By KEVIN McCALLUM
THE PRESS DEMOCRAT
Santa Rosa’s pension task force kicked off its work Tuesday with a sobering revelation that the city’s pension obligation is underfunded by $100 million.
The figure, an estimate provided by interim Chief Financial Officer Bruce McConnell, underscores the scale of the financial challenge facing the city and the tall order before the task force as it grapples with ways to fix the system.
“We’re not going to solve the problem in six meetings,” chairman Scott Bartley said.
That’s how many times the task force is scheduled to meet before an April deadline to deliver a report aimed at helping the public and the City Council understand the problem and offer possible solutions to the soaring pension costs.
About 30 members of the public and at least eight city officials attended the meeting, which was moved at the last minute to a larger room to accommodate the crowd.
City Manager Kathy Millison outlined for the 11-member task force a brief history of the factors behind the state’s pension crisis and expressed her hope that the group will present policy makers with facts to inform their decisions.
“We want to air these views in as objective a fashion as we can,” Millison said.
But some critics continue to question whether the task force is properly carrying out its mission.
Councilman Gary Wysocky, who attended the meeting, questioned why a committee ostensibly formed for the purpose of educating the public is holding its meetings at 7:30 a.m. and not televising them.
At the City Council meeting later that evening, Wysocky raised his concerns. Bartley said the early time was chosen in part because many people on the task force have jobs to get to afterward, and Olivares said the strong turnout from the public showed the meetings were open and accessible.
Wysocky, who said he wanted to be on the task force but was not selected by Mayor Ernesto Olivares, said after the meeting that he worries rising pension costs might require the city to tap funds from the recently approved sales tax increase.
“I’m concerned that the structural deficit has not been addressed and that money will not be used for its stated purpose,” Wysocky said.
Voters passed Measure P in November to raise $6 million a year for eight years to fund city services, including police and fire protection, gang prevention, pedestrian safety, street paving and pothole repair and recreation and youth programs.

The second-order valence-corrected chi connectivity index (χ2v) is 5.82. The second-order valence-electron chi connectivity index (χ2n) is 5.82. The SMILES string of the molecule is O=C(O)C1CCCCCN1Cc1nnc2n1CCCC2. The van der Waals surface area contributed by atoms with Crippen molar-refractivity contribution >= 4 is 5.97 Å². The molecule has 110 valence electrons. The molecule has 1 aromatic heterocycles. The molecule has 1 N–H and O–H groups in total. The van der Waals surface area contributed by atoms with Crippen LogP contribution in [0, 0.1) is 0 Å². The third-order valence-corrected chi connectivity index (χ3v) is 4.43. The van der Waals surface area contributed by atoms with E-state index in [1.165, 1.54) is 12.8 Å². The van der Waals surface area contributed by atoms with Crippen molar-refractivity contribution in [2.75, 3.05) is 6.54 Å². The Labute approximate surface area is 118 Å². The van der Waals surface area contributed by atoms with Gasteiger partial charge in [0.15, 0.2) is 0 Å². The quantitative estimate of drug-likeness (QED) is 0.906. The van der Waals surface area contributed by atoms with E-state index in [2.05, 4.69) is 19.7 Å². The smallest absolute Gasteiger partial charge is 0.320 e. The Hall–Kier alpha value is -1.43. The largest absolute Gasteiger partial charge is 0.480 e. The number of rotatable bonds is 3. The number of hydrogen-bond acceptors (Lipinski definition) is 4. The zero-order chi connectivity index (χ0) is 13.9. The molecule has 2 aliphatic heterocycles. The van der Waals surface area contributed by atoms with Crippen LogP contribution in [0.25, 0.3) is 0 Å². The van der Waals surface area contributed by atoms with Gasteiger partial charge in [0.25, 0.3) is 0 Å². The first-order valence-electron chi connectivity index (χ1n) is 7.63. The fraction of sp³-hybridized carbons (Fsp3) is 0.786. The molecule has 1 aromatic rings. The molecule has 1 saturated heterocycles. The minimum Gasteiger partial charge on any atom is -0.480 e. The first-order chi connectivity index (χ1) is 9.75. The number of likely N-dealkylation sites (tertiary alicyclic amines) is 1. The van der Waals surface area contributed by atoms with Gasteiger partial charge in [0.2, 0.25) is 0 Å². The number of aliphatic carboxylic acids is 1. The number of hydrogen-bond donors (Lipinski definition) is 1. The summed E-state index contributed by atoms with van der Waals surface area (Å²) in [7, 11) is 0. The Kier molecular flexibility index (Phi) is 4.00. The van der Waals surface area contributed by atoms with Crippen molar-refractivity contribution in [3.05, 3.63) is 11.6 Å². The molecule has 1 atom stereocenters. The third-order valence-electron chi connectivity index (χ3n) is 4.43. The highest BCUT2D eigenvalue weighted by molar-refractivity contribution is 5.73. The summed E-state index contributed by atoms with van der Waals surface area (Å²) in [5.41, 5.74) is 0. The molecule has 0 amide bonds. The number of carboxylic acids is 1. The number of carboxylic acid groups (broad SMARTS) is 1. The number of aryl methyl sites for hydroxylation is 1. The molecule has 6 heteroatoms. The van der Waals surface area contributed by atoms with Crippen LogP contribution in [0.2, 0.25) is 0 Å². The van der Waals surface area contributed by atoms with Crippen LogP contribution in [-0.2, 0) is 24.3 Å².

Bartley said the city could face a “backlash” from voters if Measure P funds are used for the retirement costs.
“I would hate to think we’re going to collect all that money and it’s not going to keep the parks green and all those things the voters wanted,” Bartley said.
Millison said the current challenges are rooted in decisions made in the late 1990s, when the California Public Employee Retirement System (CalPERS) was enjoying such strong returns on investments that many cities were “superfunded.”
This meant the assets in pension funds had swelled to such high levels that the cities didn’t have to contribute annually to CalPERS. Employee unions subsequently said they should “share in that wealth a little bit” and negotiated “improved and enhanced retirement programs,” Millison said.
The economy experienced strong growth through the mid-2000s, but it didn’t last.
“We all know now that things were not at all as rosy as they appeared to be,” she said.
The market crashed, retirement system investment pools shrunk and the city has faced exploding pension costs since, Millison said.
One key portion of the city’s retirement costs are expected to increase by $3 million next year, raising the total to $20 million.
Representatives of city employee unions, five of whom are on the task force, urged the task force to educate the public about the increases that workers have given up over the years to “buy” the increased retirement benefits.
Jack Thomas, president of the firefighters union, urged the task force to look further back than 1999 to get a clear picture of the history of pension obligations.
Paul Carroll, a representative of SEIU, lambasted The Press Democrat for publishing “hyperbole” about public pensions, citing an article from the Economist that he said was “irresponsible” for the paper to publish. The article was published in the editorial pages.
Carroll said he’s never represented a worker who received a pension of more than $100,000. Public pensions have “allowed people to stay in the communities where they’ve worked and continue to participate” and “kept them eating regular food,” Carroll said.
“It’s all about trying to ensure a quality of life in retirement,” he said
McConnell said the $100 million “underfunded” figure is the total amount of additional money the city will need, unless something changes, to fund the retirements of current and retired workers. The amount is substantial but is spread out over decades, he said.
And given that there are signs of improvement in the economy in general and the stock market in particular, there is reason to be hopeful some portion of that liability will “melt away” if investment returns improve.
But in the short term, the increasing costs to the city are a huge challenge.
“It’s not sustainable, so something has to change,” he said.